12/11/2008 05:12 am ET | Updated Nov 17, 2011

Tear Down the Walls: How to See Everyday Conflicts as Cross-Cultural

"I don't like that man very much ... I'm going to have to get to know him better." -- Abraham Lincoln

Before jumping to conclusions about the other person, seek cultural clues in the conflict.

All interactions are cross-cultural in one simple sense. Each person brings different cultural experiences to the table. These experiences impact your identity and the way you work things out with others. Even if you are from the same family, cultural gaps widen by growing up in different generations, going to different schools, being of opposite genders or simply looking different.

When you travel to a foreign country, you are more likely to question your assumption about dealing with others. You assume you do not know everything. So why not bring that perspective to everyday situations at home and work where cross-cultural differences are not as obvious? If you are already scratching your head about the other person before you've even engaged with them, then you are missing something. Treat that gender, age or work difference between you as a chance to find cultural insight. What appears to you as irrational, the other person views as perfectly sensible.

When you view a situation as cross-cultural you are more likely to share your perceptions as perceptions. You are more likely to think that you do not have all the information or that you don't know all the history of a situation. Why not apply a similar logic when approaching conflicts in a more familiar territory?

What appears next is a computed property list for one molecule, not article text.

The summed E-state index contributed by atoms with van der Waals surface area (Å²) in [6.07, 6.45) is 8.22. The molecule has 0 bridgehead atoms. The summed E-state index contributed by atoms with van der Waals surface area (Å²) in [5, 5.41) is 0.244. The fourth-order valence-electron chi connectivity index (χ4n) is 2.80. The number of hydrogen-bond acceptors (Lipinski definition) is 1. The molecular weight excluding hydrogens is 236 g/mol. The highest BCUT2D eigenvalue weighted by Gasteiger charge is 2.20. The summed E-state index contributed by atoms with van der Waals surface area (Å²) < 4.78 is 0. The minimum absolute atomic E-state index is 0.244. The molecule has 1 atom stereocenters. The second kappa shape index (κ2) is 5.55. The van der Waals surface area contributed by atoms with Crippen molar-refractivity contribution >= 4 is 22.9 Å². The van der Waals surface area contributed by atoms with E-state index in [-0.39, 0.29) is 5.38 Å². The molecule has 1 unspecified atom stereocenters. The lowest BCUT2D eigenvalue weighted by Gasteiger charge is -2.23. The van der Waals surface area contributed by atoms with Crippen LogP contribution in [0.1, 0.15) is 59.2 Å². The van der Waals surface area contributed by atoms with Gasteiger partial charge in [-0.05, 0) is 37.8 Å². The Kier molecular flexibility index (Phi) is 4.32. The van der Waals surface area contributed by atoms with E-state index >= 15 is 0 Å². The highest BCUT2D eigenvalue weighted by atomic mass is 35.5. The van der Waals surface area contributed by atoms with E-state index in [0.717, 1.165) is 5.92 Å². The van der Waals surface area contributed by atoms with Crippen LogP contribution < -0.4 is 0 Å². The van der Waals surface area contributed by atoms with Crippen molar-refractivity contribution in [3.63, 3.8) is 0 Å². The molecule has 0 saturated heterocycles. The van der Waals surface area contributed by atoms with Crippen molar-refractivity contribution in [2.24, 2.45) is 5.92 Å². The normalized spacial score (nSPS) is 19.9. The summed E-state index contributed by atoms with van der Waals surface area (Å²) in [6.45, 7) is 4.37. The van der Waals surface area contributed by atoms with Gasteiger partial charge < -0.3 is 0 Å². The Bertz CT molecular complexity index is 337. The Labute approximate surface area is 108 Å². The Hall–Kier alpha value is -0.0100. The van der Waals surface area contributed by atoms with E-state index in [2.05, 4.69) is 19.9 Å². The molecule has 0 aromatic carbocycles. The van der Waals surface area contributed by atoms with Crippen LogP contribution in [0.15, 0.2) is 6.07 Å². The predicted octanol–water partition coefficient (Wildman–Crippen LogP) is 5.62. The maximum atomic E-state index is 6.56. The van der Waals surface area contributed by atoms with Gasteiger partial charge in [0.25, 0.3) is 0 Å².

Understand the cultures -- corporate, family and so on -- of the people with whom you are interacting. Just as such insight helps in relating to a person from a foreign country, it prevents miscommunication and misunderstanding in everyday situations.

Look at your own cultural background. This is not as easy as it sounds. Your own culture is often invisible to you, like water to fish or air to humans, yet highly visible or recognizable to the other species. Individuals often remark that they never felt more American than when they lived abroad. Consider the most common types of interactions as cross-cultural to bridge the omnipresent differences.

The take-home message in cross-cultural conflict is that openness and a willingness to learn will help you. The more you truly engage the other person, the more you will see and understand both your differences and commonalities.

Next week, I will focus on how to ease into the tough topics so you can find comfortable ways to raise challenging issues.

To learn more effective communication strategies to help you improve your relationships and outcomes, check out the resources, solutions, and methodologies Grande Lum has created at Accordence, Inc.

For further discussion, contact Grande at